April 01
Dolores Utrilla
25th March 2020

New pending case regarding the interpretation of the VAT Directive when applied to pharmaceutical companies

A request for a preliminary ruling (C-717/19) lodged by the Administrative and Labour Court of Budapest (Fővárosi Közigazgatási és Munkaügyi Bíróság) in the case Boehringer Ingelheim RCV GmbH & Co. KG Magyarországi Fióktelepe v Nemzeti Adó- és Vámhivatal Fellebbviteli Igazgatósága has been subject to official publication.

The preliminary reference comprises two questions regarding the interpretation of the Value Added Tax (VAT) Directive 2006/112 when applied to pharmaceutical companies.

The first question concerns the interpretation of Article 90(1) of the VAT Directive, setting out that in the case of cancellation, refusal or total or partial non-payment, or where the price is reduced after the supply takes place, the taxable amount shall be reduced accordingly under conditions which shall be determined by the Member States.

The Hungarian court asks whether Article 90(1) precludes a provision of national law under which a pharmaceutical company which, pursuant to an agreement it is not obliged to enter into, makes payments to the state health insurance agency based on the revenue obtained from pharmaceutical products and which, therefore, does not retain the full amount of the consideration for those products, is not entitled subsequently to reduce the taxable amount, solely because the payment method is not set out in advance in its commercial policy and the payments are not principally for promotional purposes.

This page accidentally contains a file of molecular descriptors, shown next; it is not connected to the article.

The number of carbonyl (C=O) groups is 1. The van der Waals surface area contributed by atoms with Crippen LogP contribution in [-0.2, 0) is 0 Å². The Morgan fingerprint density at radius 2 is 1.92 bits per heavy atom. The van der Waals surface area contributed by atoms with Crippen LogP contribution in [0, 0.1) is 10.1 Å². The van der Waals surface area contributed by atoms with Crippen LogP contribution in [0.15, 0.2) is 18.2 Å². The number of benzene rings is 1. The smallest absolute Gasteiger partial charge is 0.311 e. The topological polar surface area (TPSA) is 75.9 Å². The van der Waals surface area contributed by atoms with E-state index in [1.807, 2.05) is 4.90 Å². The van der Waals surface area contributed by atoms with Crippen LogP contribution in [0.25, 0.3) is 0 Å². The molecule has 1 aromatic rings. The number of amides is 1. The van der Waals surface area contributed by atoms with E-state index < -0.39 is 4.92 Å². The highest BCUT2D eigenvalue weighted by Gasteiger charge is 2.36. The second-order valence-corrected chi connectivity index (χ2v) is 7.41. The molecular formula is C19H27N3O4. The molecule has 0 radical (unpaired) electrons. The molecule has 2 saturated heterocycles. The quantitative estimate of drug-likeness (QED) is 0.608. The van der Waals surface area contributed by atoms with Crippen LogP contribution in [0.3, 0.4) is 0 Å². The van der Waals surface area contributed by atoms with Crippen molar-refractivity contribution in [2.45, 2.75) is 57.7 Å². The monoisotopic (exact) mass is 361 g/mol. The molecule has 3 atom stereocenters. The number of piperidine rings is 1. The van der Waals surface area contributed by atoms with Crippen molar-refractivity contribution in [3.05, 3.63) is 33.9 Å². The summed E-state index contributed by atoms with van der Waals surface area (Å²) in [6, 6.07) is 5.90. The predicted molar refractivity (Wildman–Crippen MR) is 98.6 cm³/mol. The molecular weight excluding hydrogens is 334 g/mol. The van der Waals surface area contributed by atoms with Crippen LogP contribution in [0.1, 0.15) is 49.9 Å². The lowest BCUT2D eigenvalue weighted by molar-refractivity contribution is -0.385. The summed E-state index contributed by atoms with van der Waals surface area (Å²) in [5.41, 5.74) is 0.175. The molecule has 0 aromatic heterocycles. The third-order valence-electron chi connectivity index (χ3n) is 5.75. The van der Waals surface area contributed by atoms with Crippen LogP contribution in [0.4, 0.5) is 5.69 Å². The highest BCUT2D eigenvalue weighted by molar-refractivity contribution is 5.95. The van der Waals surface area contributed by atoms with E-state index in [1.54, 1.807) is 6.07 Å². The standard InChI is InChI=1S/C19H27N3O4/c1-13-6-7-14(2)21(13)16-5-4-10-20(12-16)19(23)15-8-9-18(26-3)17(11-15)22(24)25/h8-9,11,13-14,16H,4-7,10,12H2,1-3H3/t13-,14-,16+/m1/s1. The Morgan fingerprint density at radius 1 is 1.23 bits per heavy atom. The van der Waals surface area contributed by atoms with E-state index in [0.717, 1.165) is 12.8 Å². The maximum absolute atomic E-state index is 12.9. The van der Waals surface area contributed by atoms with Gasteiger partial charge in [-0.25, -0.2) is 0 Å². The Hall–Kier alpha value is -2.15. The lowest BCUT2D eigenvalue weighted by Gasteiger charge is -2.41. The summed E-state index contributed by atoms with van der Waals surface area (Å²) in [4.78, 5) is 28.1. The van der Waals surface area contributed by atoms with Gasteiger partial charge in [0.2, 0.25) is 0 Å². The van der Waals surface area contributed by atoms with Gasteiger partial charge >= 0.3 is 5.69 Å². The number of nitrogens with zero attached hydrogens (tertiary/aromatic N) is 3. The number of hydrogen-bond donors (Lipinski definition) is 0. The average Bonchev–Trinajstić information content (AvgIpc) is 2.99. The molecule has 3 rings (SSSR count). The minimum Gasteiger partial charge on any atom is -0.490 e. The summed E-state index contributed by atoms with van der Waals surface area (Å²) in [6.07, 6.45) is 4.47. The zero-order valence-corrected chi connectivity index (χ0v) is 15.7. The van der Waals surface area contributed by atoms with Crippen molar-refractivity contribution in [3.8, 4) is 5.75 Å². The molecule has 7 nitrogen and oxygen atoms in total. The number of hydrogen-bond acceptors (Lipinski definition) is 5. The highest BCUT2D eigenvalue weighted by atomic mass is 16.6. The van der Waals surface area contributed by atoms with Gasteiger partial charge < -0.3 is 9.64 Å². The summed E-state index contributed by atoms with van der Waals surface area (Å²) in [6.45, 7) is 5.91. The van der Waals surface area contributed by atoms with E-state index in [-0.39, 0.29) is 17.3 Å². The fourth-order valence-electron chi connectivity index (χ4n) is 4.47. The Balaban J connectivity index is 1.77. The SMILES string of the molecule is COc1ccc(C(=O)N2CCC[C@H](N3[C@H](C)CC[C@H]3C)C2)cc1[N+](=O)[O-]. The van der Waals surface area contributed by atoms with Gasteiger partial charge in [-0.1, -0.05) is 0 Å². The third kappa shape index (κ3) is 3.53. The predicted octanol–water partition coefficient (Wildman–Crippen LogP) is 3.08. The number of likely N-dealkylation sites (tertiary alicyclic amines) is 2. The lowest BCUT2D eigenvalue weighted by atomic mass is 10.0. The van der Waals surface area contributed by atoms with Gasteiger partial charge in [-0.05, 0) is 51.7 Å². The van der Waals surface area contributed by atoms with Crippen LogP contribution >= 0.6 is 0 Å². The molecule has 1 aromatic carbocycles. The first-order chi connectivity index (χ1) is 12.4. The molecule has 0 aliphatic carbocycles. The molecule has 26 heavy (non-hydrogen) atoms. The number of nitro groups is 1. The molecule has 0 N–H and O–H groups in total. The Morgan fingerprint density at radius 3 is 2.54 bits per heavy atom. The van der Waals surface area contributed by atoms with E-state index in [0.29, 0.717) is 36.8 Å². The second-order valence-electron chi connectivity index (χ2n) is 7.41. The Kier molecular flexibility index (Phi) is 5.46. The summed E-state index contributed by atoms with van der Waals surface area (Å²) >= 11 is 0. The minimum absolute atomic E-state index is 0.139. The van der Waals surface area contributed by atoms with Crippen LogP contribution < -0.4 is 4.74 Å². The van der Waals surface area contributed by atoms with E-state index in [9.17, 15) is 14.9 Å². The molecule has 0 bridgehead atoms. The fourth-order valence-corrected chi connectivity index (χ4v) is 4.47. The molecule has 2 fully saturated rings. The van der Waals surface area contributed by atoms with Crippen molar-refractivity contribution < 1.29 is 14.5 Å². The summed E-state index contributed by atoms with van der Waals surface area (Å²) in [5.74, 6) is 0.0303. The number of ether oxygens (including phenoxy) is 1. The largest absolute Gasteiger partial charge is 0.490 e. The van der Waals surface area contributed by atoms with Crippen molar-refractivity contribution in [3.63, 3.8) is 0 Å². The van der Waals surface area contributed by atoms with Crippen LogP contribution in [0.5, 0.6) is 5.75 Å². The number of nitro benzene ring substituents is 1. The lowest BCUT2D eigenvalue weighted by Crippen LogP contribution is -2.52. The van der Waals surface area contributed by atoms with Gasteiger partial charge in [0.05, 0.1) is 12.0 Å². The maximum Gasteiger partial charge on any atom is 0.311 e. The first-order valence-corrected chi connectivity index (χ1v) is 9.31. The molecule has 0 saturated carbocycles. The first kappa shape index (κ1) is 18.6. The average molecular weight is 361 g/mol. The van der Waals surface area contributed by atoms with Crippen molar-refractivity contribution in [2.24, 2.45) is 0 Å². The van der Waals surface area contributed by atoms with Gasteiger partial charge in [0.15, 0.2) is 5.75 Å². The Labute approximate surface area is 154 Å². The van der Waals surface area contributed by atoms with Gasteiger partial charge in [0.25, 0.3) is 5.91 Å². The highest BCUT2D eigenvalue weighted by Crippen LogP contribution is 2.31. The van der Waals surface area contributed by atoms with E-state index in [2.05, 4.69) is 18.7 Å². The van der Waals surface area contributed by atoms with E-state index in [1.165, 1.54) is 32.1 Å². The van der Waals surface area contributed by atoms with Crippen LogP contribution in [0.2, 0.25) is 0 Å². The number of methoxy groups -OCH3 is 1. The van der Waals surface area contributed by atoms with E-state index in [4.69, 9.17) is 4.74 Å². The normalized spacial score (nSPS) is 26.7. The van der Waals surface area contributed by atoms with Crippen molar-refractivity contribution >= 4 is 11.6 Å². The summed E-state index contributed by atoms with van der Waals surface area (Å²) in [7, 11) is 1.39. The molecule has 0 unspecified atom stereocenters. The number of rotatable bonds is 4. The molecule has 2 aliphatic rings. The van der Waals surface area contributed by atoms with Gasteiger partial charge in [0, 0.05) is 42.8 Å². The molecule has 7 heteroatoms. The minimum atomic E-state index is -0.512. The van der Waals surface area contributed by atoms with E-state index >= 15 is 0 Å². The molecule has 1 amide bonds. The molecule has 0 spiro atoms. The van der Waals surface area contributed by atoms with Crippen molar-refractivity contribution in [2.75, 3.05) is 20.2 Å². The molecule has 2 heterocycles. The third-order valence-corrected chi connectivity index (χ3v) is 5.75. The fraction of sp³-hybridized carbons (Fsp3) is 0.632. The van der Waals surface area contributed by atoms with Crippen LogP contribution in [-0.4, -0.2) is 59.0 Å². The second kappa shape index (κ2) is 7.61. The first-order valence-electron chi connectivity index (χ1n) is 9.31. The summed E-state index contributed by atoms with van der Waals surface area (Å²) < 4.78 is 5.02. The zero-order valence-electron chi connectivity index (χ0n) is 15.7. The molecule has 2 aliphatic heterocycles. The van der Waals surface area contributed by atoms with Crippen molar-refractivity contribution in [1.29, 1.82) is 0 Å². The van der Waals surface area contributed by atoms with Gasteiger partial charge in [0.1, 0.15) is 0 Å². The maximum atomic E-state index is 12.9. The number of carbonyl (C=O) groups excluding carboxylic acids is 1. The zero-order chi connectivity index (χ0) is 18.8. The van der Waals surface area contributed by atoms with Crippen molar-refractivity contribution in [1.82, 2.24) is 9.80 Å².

The second question to the Court of Justice revolves around the meaning of Article 273 of the VAT Directive. This provision allows Member States to impose other obligations which they deem necessary to ensure the correct collection of VAT and to prevent evasion, subject to the requirements of equal treatment, of not giving rise to formalities connected with the crossing of frontiers in trade between Member States, and of not imposing additional invoicing obligations over and above those laid down in Chapter 3 of the Directive.

In this regard, and in the case that the first question is answered in the affirmative, the referring court asks whether Article 273 precludes a provision of national law under which, in order to be able subsequently to reduce the taxable amount, an invoice made out to the person entitled to the refund providing proof of the transaction giving entitlement to that refund is required, even though the transaction that enables the subsequent reduction in the taxable amount is duly documented and can subsequently be verified, is based in part on truthful, publicly available information, and enables the tax to be collected correctly.

The request is available here.


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